Jan 24- A powerful storm that killed at least 21 people in the southern United States over the weekend brought snow, heavy rain and gusty winds to the Northeast on Tuesday as searchers combed Georgia tornado wreckage for a missing toddler. The storm, known as a nor'easter, dumped from 6 to 8 inches of snow on New York's Catskills as well as mountains in Pennsylvania...
The Weather Channel's Mike Siedel reports from Amarillo, Texas, on the aftermath of blizzards in Texas, and dangerous flooding in the Midwest.
The Weather Channel's Reynolds Wolf reports from Oklahoma City on sleet and ice covering the roads throughout the city.
Rain and snow threaten Black Friday shoppers in the Plains States, reports The Weather Channel's Mike Seidel.
Record-breaking cold gripped the Eastern United States on Monday as an icy winter storm crippled the nation's central states.
The National Weather Service called "potentially historic" could dump 2 feet or more of snow between New York and New England.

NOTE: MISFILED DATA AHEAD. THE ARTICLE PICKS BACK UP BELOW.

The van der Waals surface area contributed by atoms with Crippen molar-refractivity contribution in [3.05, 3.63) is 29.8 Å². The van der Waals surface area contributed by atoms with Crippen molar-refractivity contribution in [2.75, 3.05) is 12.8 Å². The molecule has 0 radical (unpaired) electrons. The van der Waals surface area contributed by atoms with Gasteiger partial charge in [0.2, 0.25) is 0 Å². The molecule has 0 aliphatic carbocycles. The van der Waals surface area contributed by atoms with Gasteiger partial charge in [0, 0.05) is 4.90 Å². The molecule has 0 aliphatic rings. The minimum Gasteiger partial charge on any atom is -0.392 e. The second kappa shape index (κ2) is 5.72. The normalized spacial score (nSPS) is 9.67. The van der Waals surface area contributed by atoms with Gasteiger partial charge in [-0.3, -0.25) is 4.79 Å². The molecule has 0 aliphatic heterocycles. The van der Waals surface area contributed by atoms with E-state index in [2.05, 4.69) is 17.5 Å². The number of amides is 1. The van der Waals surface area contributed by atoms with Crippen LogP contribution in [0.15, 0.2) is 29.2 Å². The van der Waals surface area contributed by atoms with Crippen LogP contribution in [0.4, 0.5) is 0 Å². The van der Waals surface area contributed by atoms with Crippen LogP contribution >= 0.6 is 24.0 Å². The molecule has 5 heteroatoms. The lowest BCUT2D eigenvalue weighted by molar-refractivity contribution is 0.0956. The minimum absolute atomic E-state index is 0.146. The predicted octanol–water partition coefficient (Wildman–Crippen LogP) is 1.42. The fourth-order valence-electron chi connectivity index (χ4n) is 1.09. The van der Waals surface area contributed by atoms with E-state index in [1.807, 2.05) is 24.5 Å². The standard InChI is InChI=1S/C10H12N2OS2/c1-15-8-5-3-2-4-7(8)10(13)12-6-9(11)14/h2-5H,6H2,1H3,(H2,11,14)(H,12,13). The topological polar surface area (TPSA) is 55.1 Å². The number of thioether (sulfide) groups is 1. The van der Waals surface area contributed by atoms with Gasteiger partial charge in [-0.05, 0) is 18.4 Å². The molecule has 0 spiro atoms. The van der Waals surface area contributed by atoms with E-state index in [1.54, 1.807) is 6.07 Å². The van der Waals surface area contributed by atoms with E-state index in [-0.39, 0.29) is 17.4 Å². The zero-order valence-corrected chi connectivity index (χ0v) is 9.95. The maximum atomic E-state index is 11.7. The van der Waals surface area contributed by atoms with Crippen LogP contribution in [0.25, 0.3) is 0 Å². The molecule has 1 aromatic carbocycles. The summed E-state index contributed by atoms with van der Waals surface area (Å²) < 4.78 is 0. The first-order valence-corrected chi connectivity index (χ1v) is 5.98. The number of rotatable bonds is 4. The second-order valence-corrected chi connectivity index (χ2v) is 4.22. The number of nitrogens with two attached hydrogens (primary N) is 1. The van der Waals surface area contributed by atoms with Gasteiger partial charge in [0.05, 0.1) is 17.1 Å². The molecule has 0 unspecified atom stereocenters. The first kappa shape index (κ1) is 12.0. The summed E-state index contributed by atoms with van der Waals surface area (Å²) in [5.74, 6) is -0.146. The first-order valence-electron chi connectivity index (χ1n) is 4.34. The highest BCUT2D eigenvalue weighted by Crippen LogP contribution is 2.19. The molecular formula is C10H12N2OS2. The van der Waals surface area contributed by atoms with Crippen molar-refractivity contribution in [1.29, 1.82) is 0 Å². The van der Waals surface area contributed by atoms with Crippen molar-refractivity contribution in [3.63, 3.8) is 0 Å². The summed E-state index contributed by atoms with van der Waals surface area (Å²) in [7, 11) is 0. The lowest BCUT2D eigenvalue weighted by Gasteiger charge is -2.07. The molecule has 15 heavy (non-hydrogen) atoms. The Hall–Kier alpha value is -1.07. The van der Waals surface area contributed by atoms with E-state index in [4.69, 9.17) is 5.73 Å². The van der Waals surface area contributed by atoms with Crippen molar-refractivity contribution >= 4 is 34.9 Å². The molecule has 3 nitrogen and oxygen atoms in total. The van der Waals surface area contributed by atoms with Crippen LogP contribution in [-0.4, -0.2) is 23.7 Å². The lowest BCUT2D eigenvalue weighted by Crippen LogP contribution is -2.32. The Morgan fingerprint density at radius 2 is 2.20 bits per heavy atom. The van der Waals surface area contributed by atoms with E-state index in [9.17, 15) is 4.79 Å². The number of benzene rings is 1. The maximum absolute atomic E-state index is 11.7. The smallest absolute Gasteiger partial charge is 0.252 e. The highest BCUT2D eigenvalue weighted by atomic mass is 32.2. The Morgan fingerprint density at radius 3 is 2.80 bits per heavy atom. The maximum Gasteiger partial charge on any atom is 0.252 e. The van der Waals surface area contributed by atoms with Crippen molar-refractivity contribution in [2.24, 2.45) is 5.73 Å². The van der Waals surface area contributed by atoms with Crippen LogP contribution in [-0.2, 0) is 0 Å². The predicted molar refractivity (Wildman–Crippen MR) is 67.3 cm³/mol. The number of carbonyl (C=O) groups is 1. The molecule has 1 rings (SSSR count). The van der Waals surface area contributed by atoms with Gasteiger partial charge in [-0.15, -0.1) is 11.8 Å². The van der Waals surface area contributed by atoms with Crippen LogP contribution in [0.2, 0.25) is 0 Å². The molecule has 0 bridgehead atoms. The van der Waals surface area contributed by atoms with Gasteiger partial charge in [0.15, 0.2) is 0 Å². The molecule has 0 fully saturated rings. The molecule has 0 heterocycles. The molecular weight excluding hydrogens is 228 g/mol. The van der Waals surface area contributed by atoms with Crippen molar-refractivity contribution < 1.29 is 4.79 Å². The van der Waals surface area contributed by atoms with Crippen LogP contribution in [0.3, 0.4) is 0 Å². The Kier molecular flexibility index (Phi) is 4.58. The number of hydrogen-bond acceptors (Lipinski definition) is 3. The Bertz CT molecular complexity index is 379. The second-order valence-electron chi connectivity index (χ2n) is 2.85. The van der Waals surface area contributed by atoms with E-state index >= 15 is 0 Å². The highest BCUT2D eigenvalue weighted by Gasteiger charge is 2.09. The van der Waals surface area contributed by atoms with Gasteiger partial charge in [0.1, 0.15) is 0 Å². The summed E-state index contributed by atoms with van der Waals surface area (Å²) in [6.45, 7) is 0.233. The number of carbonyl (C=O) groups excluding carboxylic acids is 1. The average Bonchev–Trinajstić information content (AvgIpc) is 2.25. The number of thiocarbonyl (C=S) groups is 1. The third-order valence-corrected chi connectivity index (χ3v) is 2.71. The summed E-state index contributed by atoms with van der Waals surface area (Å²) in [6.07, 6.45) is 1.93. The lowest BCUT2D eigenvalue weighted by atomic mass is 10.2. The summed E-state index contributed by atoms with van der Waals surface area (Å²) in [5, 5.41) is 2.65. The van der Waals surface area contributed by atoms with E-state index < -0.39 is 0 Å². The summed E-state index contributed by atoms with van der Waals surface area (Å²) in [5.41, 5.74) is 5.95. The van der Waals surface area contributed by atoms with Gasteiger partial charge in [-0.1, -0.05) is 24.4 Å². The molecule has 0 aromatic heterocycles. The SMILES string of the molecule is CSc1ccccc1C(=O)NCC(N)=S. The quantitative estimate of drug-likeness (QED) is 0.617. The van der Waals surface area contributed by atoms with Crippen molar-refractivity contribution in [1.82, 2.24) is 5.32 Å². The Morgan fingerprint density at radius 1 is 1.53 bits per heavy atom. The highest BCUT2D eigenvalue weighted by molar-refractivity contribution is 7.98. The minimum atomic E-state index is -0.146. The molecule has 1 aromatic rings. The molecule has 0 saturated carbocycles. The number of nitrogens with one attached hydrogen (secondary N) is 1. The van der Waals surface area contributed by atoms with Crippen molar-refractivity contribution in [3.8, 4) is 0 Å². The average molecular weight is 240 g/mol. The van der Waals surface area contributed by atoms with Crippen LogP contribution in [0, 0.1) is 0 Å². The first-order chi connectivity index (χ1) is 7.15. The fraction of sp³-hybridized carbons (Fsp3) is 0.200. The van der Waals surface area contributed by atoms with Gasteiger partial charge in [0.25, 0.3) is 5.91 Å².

UPS and FedEx are drawing criticism after experiencing Christmas delivery problems, reports NBC's Gabe Gutierrez.
Thousands of homes from Michigan to Maine remain without power after a weekend ice storm. NBC's Dylan Dreyer reports.
Snow and frigid temperatures are making travel a struggle, reports The Weather Channel's Alexandra Wilson, with the latest details on the winter storm sweeping up the East Coast.
Bill Taubman, Taubman Centers COO, provides his outlook on the holiday shopping season after this weekend's winter storms. We expect the shopping traffic will be heavier in the next couple of weeks, Taubman predicts.
The Weather Channel's Jim Cantore reports a massive storm that swept across the country caused 5,000 flights to be cancelled in and out of Dallas, Texas.
Record cold temperatures and a threat of ice and wind have people preparing for possible power outages, reports The Weather Channel's Jim Cantore, with the latest detail on the winter storm.
Would you take a storm more seriously if it was named after a Greek god? The Weather Channel thinks so, feeling it will be easier for folks to track the storm and get the word out on social media.